Art Therapies

Art Therapies

In counselling and psychotherapy art therapies encourage clients to use artistic expression to communicate their problems in different ways to their therapist.

One of the approaches used by ACCPH therapists is Art TherapiesThe creative expression of art therapies has been found to assist in the recovery of mental distress. By using creative arts in a therapeutic setting with a specialist therapist clients are able to draw on their inner resources and express their thoughts and emotions without speaking.

Art therapies are types of psychotherapy that uses art and other artistic mediums to help people challenge their thoughts and emotions in a different way. The concept is to use art as the primary means of communication, something that can be useful for those who find it difficult to say how they feel.

These modalities are practical, use physical objects and require movement. This frequently enables people to experss more about how they view nd feel the world around them.

Art therapies can be beneficial to many groups of people including children, the elderly and those in custody. participants do not need to be good at art, drama or music as their work cannot be criticised as it is their expression of emotions being released.

We have included just three forms of art therapy here but others are available. You must work with someone with specialist training for this to be fully effective.

 

Art therapy

ACCPH art therapiesArt therapy is psychotherapy that uses physical objects and actions to communicate a person’s emotions and feelings. This usually gives some insight into what client is experiencing. Art therapy is a three-way process between the client, the therapist and the art.

Art therapy sessions are either one-to-one or in a group depending on the needs of those taking part. These sessions can be in private practices, community centres, prisons, schools and hospitals. Sessions are about 1-1.5 hours and take place once a week or once every two weeks.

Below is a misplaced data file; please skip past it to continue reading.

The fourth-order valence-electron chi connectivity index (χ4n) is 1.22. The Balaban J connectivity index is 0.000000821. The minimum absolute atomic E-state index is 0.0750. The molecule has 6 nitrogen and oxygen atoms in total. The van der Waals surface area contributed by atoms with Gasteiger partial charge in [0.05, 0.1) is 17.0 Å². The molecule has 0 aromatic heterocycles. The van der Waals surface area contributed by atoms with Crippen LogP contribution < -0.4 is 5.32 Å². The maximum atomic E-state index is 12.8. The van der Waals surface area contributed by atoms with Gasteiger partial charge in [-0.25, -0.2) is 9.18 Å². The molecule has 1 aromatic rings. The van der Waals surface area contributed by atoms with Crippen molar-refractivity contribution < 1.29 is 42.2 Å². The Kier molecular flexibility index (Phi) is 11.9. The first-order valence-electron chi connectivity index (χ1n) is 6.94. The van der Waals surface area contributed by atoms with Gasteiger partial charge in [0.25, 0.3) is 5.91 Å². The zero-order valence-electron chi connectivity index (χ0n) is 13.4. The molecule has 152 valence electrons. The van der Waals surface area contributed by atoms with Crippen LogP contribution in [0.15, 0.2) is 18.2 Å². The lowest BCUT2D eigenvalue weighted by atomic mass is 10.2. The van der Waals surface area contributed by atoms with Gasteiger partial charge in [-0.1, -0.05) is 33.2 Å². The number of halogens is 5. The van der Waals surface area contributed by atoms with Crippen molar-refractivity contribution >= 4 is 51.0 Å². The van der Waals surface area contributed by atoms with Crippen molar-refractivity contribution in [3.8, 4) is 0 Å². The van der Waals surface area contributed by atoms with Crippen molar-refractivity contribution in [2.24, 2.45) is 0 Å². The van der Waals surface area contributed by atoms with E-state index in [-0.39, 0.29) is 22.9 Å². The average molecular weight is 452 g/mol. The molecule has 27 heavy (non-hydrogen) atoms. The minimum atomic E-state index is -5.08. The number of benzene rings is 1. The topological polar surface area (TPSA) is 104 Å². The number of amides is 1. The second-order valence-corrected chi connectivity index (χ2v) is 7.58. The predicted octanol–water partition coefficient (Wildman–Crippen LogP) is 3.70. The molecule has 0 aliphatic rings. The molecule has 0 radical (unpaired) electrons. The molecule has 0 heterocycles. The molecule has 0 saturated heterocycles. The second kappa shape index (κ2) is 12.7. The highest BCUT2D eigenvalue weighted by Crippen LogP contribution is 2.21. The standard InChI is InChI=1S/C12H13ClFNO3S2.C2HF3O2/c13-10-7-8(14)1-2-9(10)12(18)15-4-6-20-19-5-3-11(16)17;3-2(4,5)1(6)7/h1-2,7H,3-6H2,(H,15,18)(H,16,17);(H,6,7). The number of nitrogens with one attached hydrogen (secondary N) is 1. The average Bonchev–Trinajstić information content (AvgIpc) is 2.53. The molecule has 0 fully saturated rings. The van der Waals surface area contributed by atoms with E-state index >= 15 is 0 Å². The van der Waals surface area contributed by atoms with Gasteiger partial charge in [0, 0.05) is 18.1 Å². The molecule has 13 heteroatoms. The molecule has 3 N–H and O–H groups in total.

During the therapy session a participant can be as involved or uninvolved as they like. Before therapy starts the person will have a consultation with the therapist to discuss their problems and find out what they want from art therapy.

The client may asked to display their work in an exhibition as it often helps them to accept their emotions and feel accepted by other people. Nobody is forced exhibit if they do not want to. However; many people find the act of framing it helpful as it acts like a barrier trapping the painful emotions in the picture.

For much more information please visit the British Association of Art Therapists

Drama therapy

Drama therapists for drama therapyDrama therapy uses acting and performance in a therapeutic setting. This is to help the clients take part to express themselves through acting and address difficult problems in a more indirect way.

Tales and stories can capture our imagination. They take out of our reality, take us to different times, places and often into fictional worlds. When there people find that they are able experience thoughts and feelings that we hide in our everyday lives. This transformative power is used in drama therapy and psychodrama.

The fictional element acts as a filter. Any feelings encountered cannot overwhelm those taking part, they can be acknowledged and it is much easier to deal with anything that surfaces. Participants often experience a sense of catharsis during drama therapy.

For much more information please visit British Association of Dramatherapists

Music therapy

Music therapy by music therapists at ACCPHMusic therapy harnesses the power of music to encourage and express positive change. It has been used for a range of disorders including autism, dementia and anxieties.

Music has the power to change us emotionally. It can bring back good or bad memories, lift our spirits and soothe our soul or cause us to feel low and down. It is the positive emotional power that music therapy harnesses.

Music is something that just about everyone can relate to – singing along to a song, just listening to the radio or dancing in your bedroom.

Music therapy can help a range of people: those with emotional difficulties or physical limitations, young and old can benefit and improve communication in an experssive way

Music therapy involves listening to and/or playing music to engender self-awareness, better communication skills and self-esteem. It utilises the social and communicative power of music to create positive changes in behaviour.

The music therapist conducts sessions using different instruments and/or their voice. The aim is to provoke interaction and response from the participants and encourage emotional release from their problems.

For much more information please visit the British Association for Music Therapy

What qualifications does an Art, Drama or Music therapist need?

Art, Drama, and Music therapists or psychotherapists are regulated by the Health and Care Professions Council (HCPC). Their titles are legally protected, and only those individuals that are registered with the HCPC are allowed themselves an Art, Drama or Music therapist. They must be able to prove this.

There are spcialist professional bodies for art therapists and many are registered with UKCP.